top of page

Changing Methodism ... one blog at a time

As I have a long train journey ahead of me, it gives me the time and space to think aloud. Some of the stuff I write now has been kicking around inside my head for some time and perhaps now is the time to give it an airing. I recognize that reforms in the Methodist Church in Britain will not appeal to everyone who reads my blogs and for this I beg your indulgence. For the rest, please feel free to comment and critique.

This is the first of what I hope will be three separate posts about aspects of life in the British Methodist Connexion. This one relates to leadership and how we appoint those who lead us. Up to now we have had two quite separate processes. For lay positions, what we term ‘Connexional’ posts and Districts Chairs, we use what most people would recognize as an job application and interview process. For other posts – mainly diaconal and presbyteral – we use a stationing matching process. Whilst the jobs in the former category were reasonably rare, the anomaly wasn’t significant. However, now we have lots of lay posts and jobs open to lay or ordained, it begs the question about our understandings of vocation and the processes of discernment we use to place people in posts. Can we any longer sustain the distinction between presbyters and deacons in Circuit appointments on the one hand, and lay workers, District Chairs, tutors and Connexional staff on the other?

In terms of lay ministry, it seems to me that we undermine it if we suggest that those who engage in it in the Methodist Church treat it like any other job. Yet we are confortable to use the term ‘employment’ with regard to lay people that we fought not to use for the ordained. Surely lay ministry requires the same sorts of attention, discernment and equipping as ordained ministry? If so, let us pay serious attention to how lay vocation is discerned (is a simple interview for a lay worker job enough?), how it is remunerated (why do Connexional posts carry a much larger salary for lay candidates than ordained?) and how it is equipped (what are the minimum training requirements for lay ministry?)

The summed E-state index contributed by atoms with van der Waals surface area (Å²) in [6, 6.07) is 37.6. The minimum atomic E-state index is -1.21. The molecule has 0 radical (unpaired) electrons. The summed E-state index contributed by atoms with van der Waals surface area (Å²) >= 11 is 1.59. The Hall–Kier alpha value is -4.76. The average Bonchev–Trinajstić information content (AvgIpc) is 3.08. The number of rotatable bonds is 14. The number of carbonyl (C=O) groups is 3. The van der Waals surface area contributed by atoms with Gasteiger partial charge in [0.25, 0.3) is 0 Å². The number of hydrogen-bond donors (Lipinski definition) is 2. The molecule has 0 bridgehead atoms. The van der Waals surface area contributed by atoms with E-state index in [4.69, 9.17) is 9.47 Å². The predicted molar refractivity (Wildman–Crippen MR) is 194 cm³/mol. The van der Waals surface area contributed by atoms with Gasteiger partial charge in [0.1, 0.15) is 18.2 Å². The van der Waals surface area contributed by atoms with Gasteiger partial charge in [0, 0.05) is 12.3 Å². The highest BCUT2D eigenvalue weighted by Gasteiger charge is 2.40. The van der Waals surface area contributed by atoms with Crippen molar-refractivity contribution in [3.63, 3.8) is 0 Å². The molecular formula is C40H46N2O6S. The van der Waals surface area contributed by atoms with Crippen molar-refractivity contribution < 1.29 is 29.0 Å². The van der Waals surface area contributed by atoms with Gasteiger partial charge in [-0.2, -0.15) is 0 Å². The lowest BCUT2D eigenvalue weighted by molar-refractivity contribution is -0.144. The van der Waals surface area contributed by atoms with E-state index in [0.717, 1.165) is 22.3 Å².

I also want to say something about District Chairs (and Superintendents of some of our larger Circuits). Why do Chairs apply for their posts when others are stationed (by District Chairs?) It is no secret that the range of candidates applying for Chairs’ posts has been diminishing in recent years and it has sometimes been difficult to appoint. A possible solution to this anomaly would be to have a kind of extra candidating process for significant leadership posts. In this case, presbyters could apply to become a member of the pool from which senior Superintendents and Chairs are drawn. It might be that a qualification is required to join the pool (as is now the case with School Leaders and Headteachers). Through a process of discernment, individuals would be admitted to the pool and those overseeing the process could ensure that there is a balance of people from which to draw. Being in the pool would not guarantee being stationed but simply registers availability and gifting.

In terms of stationing,a separate round of stationing would be held between January and April of each year to match candidates with posts becoming vacant in the eighteen months’ time. A suitable match could then be brought to the Spring Synod or Circuit Assembly and to the Conference of that year for stationing a year hence. This would also then mean that the candidate’s current station could go into the following round of matching as normal.

This is not a revolutionary idea but one used to appoint suffragan bishops in the Church of England in recent times. It seems to me to offer more time for discernment for individuals and the Church and to ensure that the Church draws on the talents and gifts of a wide variety of people. I wonder would it work ….?

3 views0 comments
bottom of page